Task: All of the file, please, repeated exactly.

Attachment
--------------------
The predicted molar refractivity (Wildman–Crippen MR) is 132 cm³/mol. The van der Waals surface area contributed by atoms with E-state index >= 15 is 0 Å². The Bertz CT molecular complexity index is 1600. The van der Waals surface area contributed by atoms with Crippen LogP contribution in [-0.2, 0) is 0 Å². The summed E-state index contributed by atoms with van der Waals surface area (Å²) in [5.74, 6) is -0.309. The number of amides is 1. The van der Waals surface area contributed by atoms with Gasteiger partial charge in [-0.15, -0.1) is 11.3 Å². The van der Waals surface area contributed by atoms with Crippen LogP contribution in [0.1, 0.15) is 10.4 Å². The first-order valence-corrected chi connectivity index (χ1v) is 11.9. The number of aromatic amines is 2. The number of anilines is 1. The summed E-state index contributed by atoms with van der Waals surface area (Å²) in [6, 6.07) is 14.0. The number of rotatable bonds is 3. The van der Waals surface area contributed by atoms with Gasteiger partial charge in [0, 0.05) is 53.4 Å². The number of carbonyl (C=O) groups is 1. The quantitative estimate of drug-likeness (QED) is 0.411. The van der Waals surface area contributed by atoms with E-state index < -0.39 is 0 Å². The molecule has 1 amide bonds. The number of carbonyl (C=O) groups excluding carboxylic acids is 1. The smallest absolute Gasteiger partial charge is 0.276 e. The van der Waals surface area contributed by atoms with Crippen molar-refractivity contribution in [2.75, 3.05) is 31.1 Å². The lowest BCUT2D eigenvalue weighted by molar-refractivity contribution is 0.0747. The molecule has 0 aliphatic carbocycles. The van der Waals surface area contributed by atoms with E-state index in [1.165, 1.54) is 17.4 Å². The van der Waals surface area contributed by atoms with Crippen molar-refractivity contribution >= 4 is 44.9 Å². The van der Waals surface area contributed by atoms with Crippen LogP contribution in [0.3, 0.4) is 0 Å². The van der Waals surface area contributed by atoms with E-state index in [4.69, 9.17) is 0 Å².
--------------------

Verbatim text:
The predicted molar refractivity (Wildman–Crippen MR) is 132 cm³/mol. The van der Waals surface area contributed by atoms with E-state index >= 15 is 0 Å². The Bertz CT molecular complexity index is 1600. The van der Waals surface area contributed by atoms with Crippen LogP contribution in [-0.2, 0) is 0 Å². The summed E-state index contributed by atoms with van der Waals surface area (Å²) in [5.74, 6) is -0.309. The number of amides is 1. The van der Waals surface area contributed by atoms with Gasteiger partial charge in [-0.15, -0.1) is 11.3 Å². The van der Waals surface area contributed by atoms with Crippen LogP contribution in [0.1, 0.15) is 10.4 Å². The first-order valence-corrected chi connectivity index (χ1v) is 11.9. The number of aromatic amines is 2. The number of anilines is 1. The summed E-state index contributed by atoms with van der Waals surface area (Å²) in [6, 6.07) is 14.0. The number of rotatable bonds is 3. The van der Waals surface area contributed by atoms with Gasteiger partial charge in [0, 0.05) is 53.4 Å². The number of carbonyl (C=O) groups is 1. The quantitative estimate of drug-likeness (QED) is 0.411. The van der Waals surface area contributed by atoms with E-state index < -0.39 is 0 Å². The molecule has 1 amide bonds. The number of carbonyl (C=O) groups excluding carboxylic acids is 1. The smallest absolute Gasteiger partial charge is 0.276 e. The van der Waals surface area contributed by atoms with Crippen molar-refractivity contribution in [2.75, 3.05) is 31.1 Å². The lowest BCUT2D eigenvalue weighted by molar-refractivity contribution is 0.0747. The molecule has 0 aliphatic carbocycles. The van der Waals surface area contributed by atoms with E-state index in [1.165, 1.54) is 17.4 Å². The van der Waals surface area contributed by atoms with Crippen molar-refractivity contribution >= 4 is 44.9 Å². The van der Waals surface area contributed by atoms with Crippen LogP contribution in [0.3, 0.4) is 0 Å². The van der Waals surface area contributed by atoms with E-state index in [4.69, 9.17) is 0 Å².